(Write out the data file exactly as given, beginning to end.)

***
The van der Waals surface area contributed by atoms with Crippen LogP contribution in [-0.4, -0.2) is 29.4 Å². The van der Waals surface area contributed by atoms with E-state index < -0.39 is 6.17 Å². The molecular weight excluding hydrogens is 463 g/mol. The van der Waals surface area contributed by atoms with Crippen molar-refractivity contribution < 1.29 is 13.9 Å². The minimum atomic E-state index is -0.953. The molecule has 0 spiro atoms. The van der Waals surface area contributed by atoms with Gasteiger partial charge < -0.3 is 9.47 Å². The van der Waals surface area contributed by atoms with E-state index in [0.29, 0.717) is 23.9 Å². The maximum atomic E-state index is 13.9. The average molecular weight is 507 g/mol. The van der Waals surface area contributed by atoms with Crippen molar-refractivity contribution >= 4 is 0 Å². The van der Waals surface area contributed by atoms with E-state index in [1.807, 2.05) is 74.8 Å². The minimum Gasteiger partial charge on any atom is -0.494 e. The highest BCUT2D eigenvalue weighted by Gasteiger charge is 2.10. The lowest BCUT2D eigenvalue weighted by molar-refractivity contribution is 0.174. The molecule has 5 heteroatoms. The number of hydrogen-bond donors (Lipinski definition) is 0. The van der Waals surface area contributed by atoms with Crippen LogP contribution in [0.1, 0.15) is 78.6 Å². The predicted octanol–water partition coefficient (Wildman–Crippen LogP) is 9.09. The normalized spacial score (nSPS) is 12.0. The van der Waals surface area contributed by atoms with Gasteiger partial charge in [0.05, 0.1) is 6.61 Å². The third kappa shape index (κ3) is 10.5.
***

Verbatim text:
The van der Waals surface area contributed by atoms with Crippen LogP contribution in [-0.4, -0.2) is 29.4 Å². The van der Waals surface area contributed by atoms with E-state index < -0.39 is 6.17 Å². The molecular weight excluding hydrogens is 463 g/mol. The van der Waals surface area contributed by atoms with Crippen molar-refractivity contribution < 1.29 is 13.9 Å². The minimum atomic E-state index is -0.953. The molecule has 0 spiro atoms. The van der Waals surface area contributed by atoms with Gasteiger partial charge < -0.3 is 9.47 Å². The van der Waals surface area contributed by atoms with E-state index in [0.29, 0.717) is 23.9 Å². The maximum atomic E-state index is 13.9. The average molecular weight is 507 g/mol. The van der Waals surface area contributed by atoms with Crippen molar-refractivity contribution >= 4 is 0 Å². The van der Waals surface area contributed by atoms with E-state index in [1.807, 2.05) is 74.8 Å². The minimum Gasteiger partial charge on any atom is -0.494 e. The highest BCUT2D eigenvalue weighted by Gasteiger charge is 2.10. The lowest BCUT2D eigenvalue weighted by molar-refractivity contribution is 0.174. The molecule has 5 heteroatoms. The number of hydrogen-bond donors (Lipinski definition) is 0. The van der Waals surface area contributed by atoms with Crippen LogP contribution in [0.1, 0.15) is 78.6 Å². The predicted octanol–water partition coefficient (Wildman–Crippen LogP) is 9.09. The normalized spacial score (nSPS) is 12.0. The van der Waals surface area contributed by atoms with Gasteiger partial charge in [0.05, 0.1) is 6.61 Å². The third kappa shape index (κ3) is 10.5.